Gloria Macapagal-Arroyo:  deja vu?

“What goes around comes around”

People on the street call it retributive justice (karma) or predatory politics (ganti ganti).  However they may wish to call it, the dramatic incident at the Ninoy Aquino International Airport (NAIA) and the subsequent arrest and detention of former president Gloria Macapagal-Arroyo (GMA) is the closest one can get to “justice at all cost.”

President Benigno Aquino III (Pnoy) was swept into power on strength of a campaign promise to fight and prosecute corruption in government.  His campaign slogan “kung walang corrupt walang mahirap” captured the imagination of the electorate and gave him an overwhelming mandate in the May 2010 elections.  After almost a year and a half  in office and no “big fish” charged in court for corruption, much less jailed, Pnoy badly needed a high profile case to deliver on his campaign promise.  

Some people speculate that GMA caught the ire of Pnoy for insulting the latter’s mother, the late president Corazon Cojuangco-Aquino who openly supported the unsuccessful movement to oust GMA from power, and for digging the moribund agrarian reform case against the Cojuangco-Aquino-owned Hacienda Luisita that resulted in the Supreme Court (SC) ordering the Cojuangco-Aquino family to distribute their vast landholding in the province of Tarlac to more than 6,000 farmer tenants.

Others say that the officials who served in the Arroyo administration and resigned en masse during the height of public outcry for GMA to resign (many of whom now serve in the Aquino cabinet) have grudges with GMA and now seek to punish her.

Coffee shops around Manila are also abuzz with speculative talks that Pnoy needed a high profile “scapegoat” to distract the public from the lackluster performance of his presidency so far.

Whatever moves Pnoy in prosecuting GMA, the procedure used by the government to arrest GMA is controversial, to say the least, and may have far-reaching implications.

The “national drama” was triggered by the Hold Departure Order (HDO) issued by justice secretary Leila de Lima against GMA and her husband to prevent the couple from leaving the country while government prosecutors conduct preliminary investigations on a string of graft and corruption offenses allegedly committed by the couple during the 9-year presidency of GMA.  (A preliminary investigation is not the same as a case already filed in court.)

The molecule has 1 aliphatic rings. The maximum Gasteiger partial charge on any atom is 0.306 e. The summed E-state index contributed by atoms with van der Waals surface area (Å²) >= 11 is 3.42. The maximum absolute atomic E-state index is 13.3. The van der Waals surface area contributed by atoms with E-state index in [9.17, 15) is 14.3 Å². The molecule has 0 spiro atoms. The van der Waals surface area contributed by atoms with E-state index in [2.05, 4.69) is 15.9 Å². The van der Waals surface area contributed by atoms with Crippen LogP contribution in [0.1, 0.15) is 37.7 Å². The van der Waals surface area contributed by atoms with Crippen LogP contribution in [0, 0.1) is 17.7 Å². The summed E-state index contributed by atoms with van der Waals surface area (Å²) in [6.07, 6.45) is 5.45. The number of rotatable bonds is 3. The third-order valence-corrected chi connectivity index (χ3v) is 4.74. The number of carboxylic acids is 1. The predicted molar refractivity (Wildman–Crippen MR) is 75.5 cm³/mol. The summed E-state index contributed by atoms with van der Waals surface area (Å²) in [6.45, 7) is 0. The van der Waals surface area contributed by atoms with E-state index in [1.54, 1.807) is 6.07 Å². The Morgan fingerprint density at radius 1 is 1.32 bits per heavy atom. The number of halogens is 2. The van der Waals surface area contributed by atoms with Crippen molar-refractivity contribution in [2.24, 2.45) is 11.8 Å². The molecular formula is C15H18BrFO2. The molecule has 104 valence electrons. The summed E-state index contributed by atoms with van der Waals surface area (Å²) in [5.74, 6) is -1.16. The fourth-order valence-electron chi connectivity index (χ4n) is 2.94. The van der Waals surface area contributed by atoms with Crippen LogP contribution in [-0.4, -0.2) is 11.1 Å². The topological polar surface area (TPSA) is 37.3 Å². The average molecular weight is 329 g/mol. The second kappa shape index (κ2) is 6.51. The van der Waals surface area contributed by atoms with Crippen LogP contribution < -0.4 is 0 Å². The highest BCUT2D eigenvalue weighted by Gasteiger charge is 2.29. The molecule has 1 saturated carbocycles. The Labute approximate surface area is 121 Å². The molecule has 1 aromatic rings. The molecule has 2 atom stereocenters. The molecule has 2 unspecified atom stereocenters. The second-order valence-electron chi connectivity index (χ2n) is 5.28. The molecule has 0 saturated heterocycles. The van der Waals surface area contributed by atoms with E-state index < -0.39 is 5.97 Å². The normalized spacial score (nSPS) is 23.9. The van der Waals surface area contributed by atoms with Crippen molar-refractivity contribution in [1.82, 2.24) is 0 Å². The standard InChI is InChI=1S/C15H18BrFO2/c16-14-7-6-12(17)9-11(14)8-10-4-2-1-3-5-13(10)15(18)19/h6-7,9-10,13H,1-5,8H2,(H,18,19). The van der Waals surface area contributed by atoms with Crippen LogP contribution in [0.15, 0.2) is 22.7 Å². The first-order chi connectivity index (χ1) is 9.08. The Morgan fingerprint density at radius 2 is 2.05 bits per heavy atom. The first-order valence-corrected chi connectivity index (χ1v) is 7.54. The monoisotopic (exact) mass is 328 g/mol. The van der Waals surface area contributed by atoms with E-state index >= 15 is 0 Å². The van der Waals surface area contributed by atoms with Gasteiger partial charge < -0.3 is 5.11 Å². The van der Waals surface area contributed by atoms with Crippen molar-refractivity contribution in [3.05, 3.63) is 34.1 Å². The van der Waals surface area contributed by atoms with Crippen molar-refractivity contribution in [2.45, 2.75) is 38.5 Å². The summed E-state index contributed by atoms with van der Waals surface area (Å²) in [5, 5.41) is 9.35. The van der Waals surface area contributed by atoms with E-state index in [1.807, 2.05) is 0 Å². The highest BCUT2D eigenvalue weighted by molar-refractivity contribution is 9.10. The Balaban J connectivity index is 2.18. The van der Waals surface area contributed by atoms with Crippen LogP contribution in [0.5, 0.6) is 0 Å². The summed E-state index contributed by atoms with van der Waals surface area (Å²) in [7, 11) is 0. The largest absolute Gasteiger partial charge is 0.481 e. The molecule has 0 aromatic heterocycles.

The Arroyos immediately sought relief from the SC through a motion for the issuance of a Temporary Restraining Order (TRO) against Secretary de Lima’s HDO, citing that the HDO violates their constitutional right to travel and freedom of movement.  (A TRO is a legal instrument issued by a court to stop a specific action deemed to be in violation of a constitutional legal right.)

While the motion was under consideration by the SC, GMA reportedly went under the knife twice at a local hospital for treatment of what she said is a rare and life-threatening bone disease.  She would later express her intention of seeking further treatment for her illness aboard.

Hours after getting the SC’s approval to travel abroad, GMA and her husband attempted to take a flight to Hong Kong but were stopped from boarding their plane on orders of Secretary de Lima.  Pandemonium broke out at the Terminal 1 of the NAIA as the wheelchair-bound GMA and her husband virtually clashed with immigration and airport officials for a flight out.

Secretary de Lima justified her action in a press statement, claiming that the TRO issued by the SC in favor of the Arroyos is not yet final and executory until after the government motion for reconsideration is filed and denied by the SC. 

Three days later, the government hastily filed with the Pasay City Regional Trial Court a case against GMA for electoral sabotage (?), a non-bailable offense, and got a warrant for her arrest on the same day.

GMA received the warrant in her hospital bed and was processed by the police — mugshots, fingerprinting and all — as a criminal suspect, while a company of police officers cordoned and secured the hospital premises. 

She is now under hospital arrest, mooting the TRO issued by the SC and effectively barring her from leaving the country.

The prosecution of GMA  for her alleged criminal offenses appears to enjoy the support of many Filipinos.  But the way she was hailed in court and arrested by the government may have caused a factionalizing effect on the nation. 

Secretary de Lima, a lawyer by profession, should not have defied the SC — the highest court in the land and the final arbiter of all legal and constitutional questions.